The March was emotional and empowering. It would have been enough to get me motivated to return to ANAD and continue raising awareness, but I still had Lobby Day, a chance to speak with lawmakers about eating disorders, ahead of me.
It was my first time attending Lobby Day. The idea of going to Capitol Hill and speaking with congressional representatives from my state made me excited as well as a bit nervous. You may think that going to Washington, D.C., and speaking to members of Congress would be scary, but in truth I felt very prepared. My preparation included a meeting with the international law firm McDermott, Will & Emery, who advise ANAD on any eating disorder issues. ANAD is extremely fortunate to have McDermott, Will & Emery, experts in health care law, as our advocates in Washington.
Headed to Lobby Day after meeting with our lawyers, I decided to share some stories from working at ANAD to promote eating disorder awareness. I wanted members of Congress to know the importance of educating our youth on eating disorders and that ANAD accomplishes this through our school presentations. I wanted Congress to know ANAD connects individuals to professionals who specialize in the treatment of eating disorders. I wanted Congress to know eating disorders are treatable illnesses and no one should ever die from their eating disorder. I wanted to share with Congess phone calls I have handled through the ANAD helpline.
One call was from a man who was married with children and worked full time. He had to call ANAD from his car to have privacy. He was looking for a treatment center that could help with his bulimia. He felt very alone and without hope of ever getting better. Men struggle with eating disorders, too, but the perception that they happen only to women further isolates men. I was able to connect him with a treatment center that accepts male patients and his attitude changed immediately. He sounded more hopeful at the end of the call than at the beginning, which made me feel that our work is important. He asked if he could call again if he needed to and I said, “Of course, call whenever you need, we are here to help.”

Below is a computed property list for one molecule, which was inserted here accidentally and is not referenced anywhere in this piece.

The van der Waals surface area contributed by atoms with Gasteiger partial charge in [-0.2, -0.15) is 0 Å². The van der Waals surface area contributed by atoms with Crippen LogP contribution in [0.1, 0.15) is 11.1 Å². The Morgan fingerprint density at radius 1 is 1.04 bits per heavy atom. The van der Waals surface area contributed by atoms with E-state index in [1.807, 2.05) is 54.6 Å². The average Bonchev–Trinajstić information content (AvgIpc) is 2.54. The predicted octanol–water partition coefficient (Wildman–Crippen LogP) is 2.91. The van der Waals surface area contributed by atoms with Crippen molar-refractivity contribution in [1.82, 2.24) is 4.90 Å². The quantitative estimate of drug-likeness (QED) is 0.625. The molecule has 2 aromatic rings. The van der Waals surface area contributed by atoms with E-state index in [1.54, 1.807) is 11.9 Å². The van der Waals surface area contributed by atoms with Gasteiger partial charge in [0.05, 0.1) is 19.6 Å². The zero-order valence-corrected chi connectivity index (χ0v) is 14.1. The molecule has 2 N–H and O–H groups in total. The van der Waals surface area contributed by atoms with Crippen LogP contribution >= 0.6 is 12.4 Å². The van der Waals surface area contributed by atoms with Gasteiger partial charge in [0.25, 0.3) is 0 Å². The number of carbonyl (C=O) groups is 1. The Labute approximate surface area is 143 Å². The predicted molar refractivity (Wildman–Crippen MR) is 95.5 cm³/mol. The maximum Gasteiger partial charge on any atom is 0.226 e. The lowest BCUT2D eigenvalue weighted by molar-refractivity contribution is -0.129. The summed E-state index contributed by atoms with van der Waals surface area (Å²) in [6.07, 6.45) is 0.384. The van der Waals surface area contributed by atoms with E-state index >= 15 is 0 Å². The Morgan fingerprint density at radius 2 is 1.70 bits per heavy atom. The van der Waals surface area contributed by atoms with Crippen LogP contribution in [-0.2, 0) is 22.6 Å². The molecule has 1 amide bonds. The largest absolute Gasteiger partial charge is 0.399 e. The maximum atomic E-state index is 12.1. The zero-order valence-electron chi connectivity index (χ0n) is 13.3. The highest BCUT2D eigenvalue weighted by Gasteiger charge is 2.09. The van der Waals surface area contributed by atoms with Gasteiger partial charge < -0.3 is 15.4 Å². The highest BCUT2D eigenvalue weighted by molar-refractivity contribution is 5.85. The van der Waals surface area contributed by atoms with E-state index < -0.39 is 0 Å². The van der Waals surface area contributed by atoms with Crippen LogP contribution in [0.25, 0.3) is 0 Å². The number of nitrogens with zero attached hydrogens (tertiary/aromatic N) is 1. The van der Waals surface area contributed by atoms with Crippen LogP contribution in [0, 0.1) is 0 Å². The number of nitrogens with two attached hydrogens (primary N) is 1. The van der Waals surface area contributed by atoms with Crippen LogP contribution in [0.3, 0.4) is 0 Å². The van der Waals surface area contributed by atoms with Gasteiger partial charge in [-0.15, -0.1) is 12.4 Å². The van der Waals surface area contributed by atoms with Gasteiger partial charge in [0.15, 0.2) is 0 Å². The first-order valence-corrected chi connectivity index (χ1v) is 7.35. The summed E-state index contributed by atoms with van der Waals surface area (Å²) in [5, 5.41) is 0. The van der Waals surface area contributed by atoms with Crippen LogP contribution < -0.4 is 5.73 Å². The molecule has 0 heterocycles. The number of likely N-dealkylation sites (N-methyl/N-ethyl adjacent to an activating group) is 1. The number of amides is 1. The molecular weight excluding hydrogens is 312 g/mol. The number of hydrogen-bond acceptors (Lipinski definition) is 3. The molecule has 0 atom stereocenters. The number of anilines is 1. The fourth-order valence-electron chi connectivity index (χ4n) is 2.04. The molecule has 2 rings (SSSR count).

Another call came from a woman who had been suffering from anorexia for many years. She was looking for a therapist who specialized in the treatment of eating disorders. Again, she felt isolated and unable to get her questions answered. She called the ANAD helpline looking not only for a therapist but also for answers to some questions she had regarding her eating disorder. I was able to answer her questions and put her mind at ease that recovery was possible as well as refer her to a therapist. She was extremely grateful for the information I was able to provide.
Probably the most difficult calls for me to answer are the ones from moms who call crying, trying to get help for their child who they believe is suffering from an eating disorder. It gives me a feeling of hope and satisfaction when I am able to help them and the other individuals who call the ANAD helpline. Sharing their stories gave their struggle with an eating disorder a voice that Congress was sure to hear.
I returned to the ANAD office knowing that the work we do is extremely important to the many who suffer from the effects of eating disorders. It is a struggle every day for them to reach recovery, and so here at ANAD we must work hard every day to support them in their fight. Recovery is possible and no one should ever die as a result of an eating disorder.